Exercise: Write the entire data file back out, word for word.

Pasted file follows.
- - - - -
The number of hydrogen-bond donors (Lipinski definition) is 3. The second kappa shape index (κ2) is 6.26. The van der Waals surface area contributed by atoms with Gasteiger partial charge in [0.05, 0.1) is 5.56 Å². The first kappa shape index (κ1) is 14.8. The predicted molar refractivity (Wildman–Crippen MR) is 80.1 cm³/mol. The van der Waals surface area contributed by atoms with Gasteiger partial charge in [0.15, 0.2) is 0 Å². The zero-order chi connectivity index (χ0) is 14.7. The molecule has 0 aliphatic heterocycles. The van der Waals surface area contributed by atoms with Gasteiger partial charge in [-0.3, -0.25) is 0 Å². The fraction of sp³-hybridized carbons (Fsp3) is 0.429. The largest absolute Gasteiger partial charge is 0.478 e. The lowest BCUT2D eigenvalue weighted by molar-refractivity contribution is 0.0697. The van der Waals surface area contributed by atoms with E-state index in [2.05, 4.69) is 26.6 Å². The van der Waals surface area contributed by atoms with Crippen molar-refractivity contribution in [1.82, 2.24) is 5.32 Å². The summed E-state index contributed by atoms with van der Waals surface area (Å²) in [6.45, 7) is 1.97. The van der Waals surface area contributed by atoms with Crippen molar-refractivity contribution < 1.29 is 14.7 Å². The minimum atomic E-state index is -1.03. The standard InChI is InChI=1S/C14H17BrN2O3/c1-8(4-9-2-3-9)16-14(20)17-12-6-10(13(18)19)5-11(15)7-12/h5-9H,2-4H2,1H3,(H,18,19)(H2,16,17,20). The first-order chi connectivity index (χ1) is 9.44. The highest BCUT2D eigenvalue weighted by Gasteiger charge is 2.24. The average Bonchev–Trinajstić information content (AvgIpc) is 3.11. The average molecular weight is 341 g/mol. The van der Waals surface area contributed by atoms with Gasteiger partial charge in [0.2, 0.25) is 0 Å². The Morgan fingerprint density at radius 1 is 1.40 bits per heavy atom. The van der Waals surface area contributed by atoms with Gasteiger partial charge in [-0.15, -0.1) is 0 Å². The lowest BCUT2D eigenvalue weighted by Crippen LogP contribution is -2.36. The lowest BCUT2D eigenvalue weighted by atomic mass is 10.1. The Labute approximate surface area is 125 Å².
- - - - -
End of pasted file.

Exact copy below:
The number of hydrogen-bond donors (Lipinski definition) is 3. The second kappa shape index (κ2) is 6.26. The van der Waals surface area contributed by atoms with Gasteiger partial charge in [0.05, 0.1) is 5.56 Å². The first kappa shape index (κ1) is 14.8. The predicted molar refractivity (Wildman–Crippen MR) is 80.1 cm³/mol. The van der Waals surface area contributed by atoms with Gasteiger partial charge in [0.15, 0.2) is 0 Å². The zero-order chi connectivity index (χ0) is 14.7. The molecule has 0 aliphatic heterocycles. The van der Waals surface area contributed by atoms with Gasteiger partial charge in [-0.3, -0.25) is 0 Å². The fraction of sp³-hybridized carbons (Fsp3) is 0.429. The largest absolute Gasteiger partial charge is 0.478 e. The lowest BCUT2D eigenvalue weighted by molar-refractivity contribution is 0.0697. The van der Waals surface area contributed by atoms with E-state index in [2.05, 4.69) is 26.6 Å². The van der Waals surface area contributed by atoms with Crippen molar-refractivity contribution in [1.82, 2.24) is 5.32 Å². The summed E-state index contributed by atoms with van der Waals surface area (Å²) in [6.45, 7) is 1.97. The van der Waals surface area contributed by atoms with Crippen molar-refractivity contribution < 1.29 is 14.7 Å². The minimum atomic E-state index is -1.03. The standard InChI is InChI=1S/C14H17BrN2O3/c1-8(4-9-2-3-9)16-14(20)17-12-6-10(13(18)19)5-11(15)7-12/h5-9H,2-4H2,1H3,(H,18,19)(H2,16,17,20). The first-order chi connectivity index (χ1) is 9.44. The highest BCUT2D eigenvalue weighted by Gasteiger charge is 2.24. The average Bonchev–Trinajstić information content (AvgIpc) is 3.11. The average molecular weight is 341 g/mol. The van der Waals surface area contributed by atoms with Gasteiger partial charge in [0.2, 0.25) is 0 Å². The Morgan fingerprint density at radius 1 is 1.40 bits per heavy atom. The van der Waals surface area contributed by atoms with Gasteiger partial charge in [-0.15, -0.1) is 0 Å². The lowest BCUT2D eigenvalue weighted by Crippen LogP contribution is -2.36. The lowest BCUT2D eigenvalue weighted by atomic mass is 10.1. The Labute approximate surface area is 125 Å².